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Tuesday, October 27, 2020  Spokane, Washington  Est. May 19, 1883
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Review: Madness CD offers carnival of sounds and characters

This cover image released by UMe shows
This cover image released by UMe shows "Can't Touch Us Now," the latest release by Madness. (UMe via AP) ORG XMIT: NYET500 (AP)

“Can’t Touch Us Now” is an invitation into the Madness carnival of sounds, brimming with intriguing, colorful characters.

One of the most British of bands and some energetic concert performers, Madness bring the goods in familiarly entertaining fashion, sustaining the strong resurgence on their third album since 2009.

Having long expanded from their ska-punk beginnings, the band is deft in a wide array of styles and rhythms, blending pop, soul and reggae. The lyrics carry plenty of whimsy and nostalgia and if the tunes drag a bit here and there, there’s enough energy to feed the festivities.

Songwriting duties of the 16 tracks are spread out among the band, now a sextet after the departure of Chas Smash.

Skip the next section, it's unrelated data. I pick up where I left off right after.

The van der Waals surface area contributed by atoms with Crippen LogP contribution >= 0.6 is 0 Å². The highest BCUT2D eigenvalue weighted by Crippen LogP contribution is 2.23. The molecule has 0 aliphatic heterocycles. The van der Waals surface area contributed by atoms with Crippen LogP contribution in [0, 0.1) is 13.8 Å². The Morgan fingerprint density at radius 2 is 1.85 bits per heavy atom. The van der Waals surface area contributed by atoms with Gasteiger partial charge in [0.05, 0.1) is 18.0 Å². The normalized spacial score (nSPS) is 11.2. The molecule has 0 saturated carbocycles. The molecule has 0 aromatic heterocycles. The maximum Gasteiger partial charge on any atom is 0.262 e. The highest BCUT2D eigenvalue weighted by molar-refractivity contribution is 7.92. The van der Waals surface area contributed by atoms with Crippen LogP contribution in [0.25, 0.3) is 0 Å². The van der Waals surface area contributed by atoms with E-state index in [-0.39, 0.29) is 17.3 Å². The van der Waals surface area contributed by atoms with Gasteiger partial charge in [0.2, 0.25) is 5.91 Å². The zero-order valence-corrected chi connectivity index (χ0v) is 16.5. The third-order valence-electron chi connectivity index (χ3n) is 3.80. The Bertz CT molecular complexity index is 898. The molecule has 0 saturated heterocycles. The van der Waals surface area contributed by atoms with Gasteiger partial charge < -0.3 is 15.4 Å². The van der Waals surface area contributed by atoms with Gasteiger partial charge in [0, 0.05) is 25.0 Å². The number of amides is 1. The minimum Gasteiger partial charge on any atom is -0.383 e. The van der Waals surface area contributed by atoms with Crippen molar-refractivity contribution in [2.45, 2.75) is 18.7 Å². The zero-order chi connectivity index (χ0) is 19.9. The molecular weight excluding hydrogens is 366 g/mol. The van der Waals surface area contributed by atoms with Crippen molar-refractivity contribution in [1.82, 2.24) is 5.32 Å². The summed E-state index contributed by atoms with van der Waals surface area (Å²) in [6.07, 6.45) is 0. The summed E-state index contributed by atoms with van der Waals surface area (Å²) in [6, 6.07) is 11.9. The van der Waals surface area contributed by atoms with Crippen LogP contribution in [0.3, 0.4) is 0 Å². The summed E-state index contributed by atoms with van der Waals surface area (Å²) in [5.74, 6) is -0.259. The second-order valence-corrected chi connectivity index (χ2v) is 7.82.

Lead singer Suggs contributes touching portraits of Amy Winehouse (“the voice of fallen angels”) on “Blackbird” and of a legendary West End homeless woman on “Pam The Hawk,” whose “toothless smile laughs like a machine gun” as she pours her coins in slot machines.

The album’s first single was “Mr. Apples,” a less sympathetic but wholly believable depiction of a wholesome citizen by day who spends his nights on the wrong side of town.

“Herbert” is a terrified ode to a prospective father-in-law who happens to be a preacher and has a shotgun to make sure his daughter is honored correctly. The Ian Dury-like rhymes (hotelier/derriere, Herbert/sherbet) amplify the fun.

Dressed in top hats and dark capes, “older and gray” they may be, as the slightly lunatic “Soul Denying” describes, but Madness can still be counted on to please. On “Mumbo Jumbo” they even dust off the old ska rhythms.

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